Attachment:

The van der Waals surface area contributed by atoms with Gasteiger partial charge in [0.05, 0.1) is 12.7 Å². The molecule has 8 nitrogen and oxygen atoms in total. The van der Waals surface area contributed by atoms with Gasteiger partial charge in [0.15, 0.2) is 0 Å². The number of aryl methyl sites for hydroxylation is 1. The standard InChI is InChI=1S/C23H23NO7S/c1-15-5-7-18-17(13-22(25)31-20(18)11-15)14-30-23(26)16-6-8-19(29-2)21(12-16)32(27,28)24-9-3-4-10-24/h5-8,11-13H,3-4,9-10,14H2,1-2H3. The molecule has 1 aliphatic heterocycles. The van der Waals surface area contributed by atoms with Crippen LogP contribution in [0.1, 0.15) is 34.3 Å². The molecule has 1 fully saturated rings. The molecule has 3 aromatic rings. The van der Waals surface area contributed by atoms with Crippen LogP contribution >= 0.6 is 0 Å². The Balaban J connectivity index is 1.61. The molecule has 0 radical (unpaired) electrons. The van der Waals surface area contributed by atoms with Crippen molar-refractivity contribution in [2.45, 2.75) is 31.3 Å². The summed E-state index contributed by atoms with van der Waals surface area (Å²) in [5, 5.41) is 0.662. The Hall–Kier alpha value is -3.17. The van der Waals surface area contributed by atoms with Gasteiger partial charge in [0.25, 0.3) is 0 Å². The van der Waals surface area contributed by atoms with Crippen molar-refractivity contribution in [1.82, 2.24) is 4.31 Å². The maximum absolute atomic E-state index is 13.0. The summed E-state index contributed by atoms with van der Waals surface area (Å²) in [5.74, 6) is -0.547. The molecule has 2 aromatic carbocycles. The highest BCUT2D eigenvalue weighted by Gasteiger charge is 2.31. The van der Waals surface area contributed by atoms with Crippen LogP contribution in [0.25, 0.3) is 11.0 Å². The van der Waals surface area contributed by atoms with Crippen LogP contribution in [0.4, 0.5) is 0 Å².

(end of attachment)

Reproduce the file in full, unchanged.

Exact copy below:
The van der Waals surface area contributed by atoms with Gasteiger partial charge in [0.05, 0.1) is 12.7 Å². The molecule has 8 nitrogen and oxygen atoms in total. The van der Waals surface area contributed by atoms with Gasteiger partial charge in [0.15, 0.2) is 0 Å². The number of aryl methyl sites for hydroxylation is 1. The standard InChI is InChI=1S/C23H23NO7S/c1-15-5-7-18-17(13-22(25)31-20(18)11-15)14-30-23(26)16-6-8-19(29-2)21(12-16)32(27,28)24-9-3-4-10-24/h5-8,11-13H,3-4,9-10,14H2,1-2H3. The molecule has 1 aliphatic heterocycles. The van der Waals surface area contributed by atoms with Crippen LogP contribution in [0.1, 0.15) is 34.3 Å². The molecule has 1 fully saturated rings. The molecule has 3 aromatic rings. The van der Waals surface area contributed by atoms with Crippen LogP contribution >= 0.6 is 0 Å². The Balaban J connectivity index is 1.61. The molecule has 0 radical (unpaired) electrons. The van der Waals surface area contributed by atoms with Crippen molar-refractivity contribution in [2.45, 2.75) is 31.3 Å². The summed E-state index contributed by atoms with van der Waals surface area (Å²) in [5, 5.41) is 0.662. The Hall–Kier alpha value is -3.17. The van der Waals surface area contributed by atoms with Gasteiger partial charge in [0.25, 0.3) is 0 Å². The van der Waals surface area contributed by atoms with Crippen molar-refractivity contribution in [1.82, 2.24) is 4.31 Å². The maximum absolute atomic E-state index is 13.0. The summed E-state index contributed by atoms with van der Waals surface area (Å²) in [5.74, 6) is -0.547. The molecule has 2 aromatic carbocycles. The highest BCUT2D eigenvalue weighted by Gasteiger charge is 2.31. The van der Waals surface area contributed by atoms with Crippen LogP contribution in [0.25, 0.3) is 11.0 Å². The van der Waals surface area contributed by atoms with Crippen LogP contribution in [0.4, 0.5) is 0 Å².